I recall addressing many groups on the coming reading revolution. Most of those who took the time to listen were doubtful and militantly hopeful that the time would never come when the paper book would lose its dominance. Although I was patient and tolerant as I listed to their critiques, I knew in my gut they were wrong.
When Sony introduced the first reader at the Las Vegas Consumer Electronics Show in 2007, I was enlisted to speak on their behalf and continued to find a cautious and restrained response. Then came the first Kindle a year later. The Sony Reader was still tethered to the computer but the Kindle raced forward with a wireless connection that led the way for others to discover the screen reader’s possibilities.
Unfortunately, the traditional publishers, most of them part of giant publishing conglomerates were too slow to understand the power of this revolution. Indeed, even Barnes and Noble with its numerous stores gave up its entry into the electronic book market, a hiatus which cost them dearly. They are now playing catch up with their Nook device, but the impact on its stories will be profound and perhaps fatal.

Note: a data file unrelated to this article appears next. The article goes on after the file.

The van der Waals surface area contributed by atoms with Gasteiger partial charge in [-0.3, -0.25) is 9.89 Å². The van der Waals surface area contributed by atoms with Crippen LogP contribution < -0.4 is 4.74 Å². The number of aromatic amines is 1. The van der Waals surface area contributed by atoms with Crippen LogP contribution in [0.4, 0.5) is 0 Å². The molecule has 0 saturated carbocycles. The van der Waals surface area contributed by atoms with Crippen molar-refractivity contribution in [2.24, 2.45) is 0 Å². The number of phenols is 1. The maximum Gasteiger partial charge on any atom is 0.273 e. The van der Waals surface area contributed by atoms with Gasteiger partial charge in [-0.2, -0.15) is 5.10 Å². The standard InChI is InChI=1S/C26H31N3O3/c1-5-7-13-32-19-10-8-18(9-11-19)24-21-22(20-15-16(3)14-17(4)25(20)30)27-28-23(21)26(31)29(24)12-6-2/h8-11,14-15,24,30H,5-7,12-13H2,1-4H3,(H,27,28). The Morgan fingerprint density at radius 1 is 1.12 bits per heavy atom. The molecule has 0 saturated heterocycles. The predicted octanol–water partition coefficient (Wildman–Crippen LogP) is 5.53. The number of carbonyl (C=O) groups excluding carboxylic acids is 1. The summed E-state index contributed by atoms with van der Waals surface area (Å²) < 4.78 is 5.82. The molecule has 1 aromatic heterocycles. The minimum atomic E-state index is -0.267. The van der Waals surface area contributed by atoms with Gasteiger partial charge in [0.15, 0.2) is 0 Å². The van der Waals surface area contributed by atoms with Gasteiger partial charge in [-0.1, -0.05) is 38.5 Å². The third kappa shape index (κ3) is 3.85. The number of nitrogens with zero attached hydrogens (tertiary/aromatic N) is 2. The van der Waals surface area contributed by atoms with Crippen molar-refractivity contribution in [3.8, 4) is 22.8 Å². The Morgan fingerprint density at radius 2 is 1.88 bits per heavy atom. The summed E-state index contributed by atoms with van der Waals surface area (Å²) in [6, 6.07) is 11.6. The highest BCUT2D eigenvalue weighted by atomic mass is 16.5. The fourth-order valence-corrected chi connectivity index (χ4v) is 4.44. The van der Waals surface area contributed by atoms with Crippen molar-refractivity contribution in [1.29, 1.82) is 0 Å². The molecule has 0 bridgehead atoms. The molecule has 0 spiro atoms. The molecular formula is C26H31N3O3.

Few people in the publishing industry and beyond believed that e-books would grow as a consumer choice at such tremendous speed. The traditional publishers dismissed the possibility that it would be a major factor in sales and marketing, perhaps gaining a small percentage of the market. They were dead wrong.
By my own seat of the pants calculation, I believe that electronic books will dominate the marketplace within the next three years. The e-book technology which crosses numerous mobile platforms where books can be read on every possible portable device covering smart phones, tablets, and dedicated devices like Kindle and the Sony Reader and Kobo will proliferate at an astonishing pace.
Big box stores, which will no longer need the space for book sales will be hard hit. Traditional publishers are scrambling for ways to continue to profit from the notoriety of their writing stars as they switch from print to digitization. Attempts to jack up the prices of e-books now being tried by publishers for popular titles like Ken Follett’s and Patterson’s new factory novel will, in my opinion, surrender to public avoidance. In any event the windows on the apparatus of celebrity promotion are closing as the outlets for building image and popularity clog the pipelines required to gain overwhelming attention.